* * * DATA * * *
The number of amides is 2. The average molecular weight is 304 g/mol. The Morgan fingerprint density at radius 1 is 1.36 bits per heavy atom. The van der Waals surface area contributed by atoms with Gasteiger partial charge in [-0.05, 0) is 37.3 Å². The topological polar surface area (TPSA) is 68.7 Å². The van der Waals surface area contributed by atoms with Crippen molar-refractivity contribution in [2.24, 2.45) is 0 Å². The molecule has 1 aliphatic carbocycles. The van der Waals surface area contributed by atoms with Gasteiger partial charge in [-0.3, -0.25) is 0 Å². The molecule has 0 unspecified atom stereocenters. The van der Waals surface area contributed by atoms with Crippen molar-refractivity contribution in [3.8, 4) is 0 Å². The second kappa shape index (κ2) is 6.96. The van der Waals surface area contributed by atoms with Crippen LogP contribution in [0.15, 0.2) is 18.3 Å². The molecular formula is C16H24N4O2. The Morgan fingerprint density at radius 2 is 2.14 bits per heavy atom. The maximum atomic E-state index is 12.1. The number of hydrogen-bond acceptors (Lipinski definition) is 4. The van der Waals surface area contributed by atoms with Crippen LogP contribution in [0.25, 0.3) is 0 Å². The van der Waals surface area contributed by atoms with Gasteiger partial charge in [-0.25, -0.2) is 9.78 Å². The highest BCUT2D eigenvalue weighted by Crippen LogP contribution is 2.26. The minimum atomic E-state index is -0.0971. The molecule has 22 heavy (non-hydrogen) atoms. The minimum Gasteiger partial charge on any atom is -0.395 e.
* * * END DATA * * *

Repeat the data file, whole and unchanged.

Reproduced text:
The number of amides is 2. The average molecular weight is 304 g/mol. The Morgan fingerprint density at radius 1 is 1.36 bits per heavy atom. The van der Waals surface area contributed by atoms with Gasteiger partial charge in [-0.05, 0) is 37.3 Å². The topological polar surface area (TPSA) is 68.7 Å². The van der Waals surface area contributed by atoms with Crippen molar-refractivity contribution in [2.24, 2.45) is 0 Å². The molecule has 1 aliphatic carbocycles. The van der Waals surface area contributed by atoms with Gasteiger partial charge in [-0.3, -0.25) is 0 Å². The molecule has 0 unspecified atom stereocenters. The van der Waals surface area contributed by atoms with Crippen molar-refractivity contribution in [3.8, 4) is 0 Å². The second kappa shape index (κ2) is 6.96. The van der Waals surface area contributed by atoms with Crippen LogP contribution in [0.15, 0.2) is 18.3 Å². The molecular formula is C16H24N4O2. The Morgan fingerprint density at radius 2 is 2.14 bits per heavy atom. The maximum atomic E-state index is 12.1. The number of hydrogen-bond acceptors (Lipinski definition) is 4. The van der Waals surface area contributed by atoms with Crippen LogP contribution in [0.25, 0.3) is 0 Å². The van der Waals surface area contributed by atoms with Gasteiger partial charge in [-0.25, -0.2) is 9.78 Å². The highest BCUT2D eigenvalue weighted by Crippen LogP contribution is 2.26. The minimum atomic E-state index is -0.0971. The molecule has 22 heavy (non-hydrogen) atoms. The minimum Gasteiger partial charge on any atom is -0.395 e.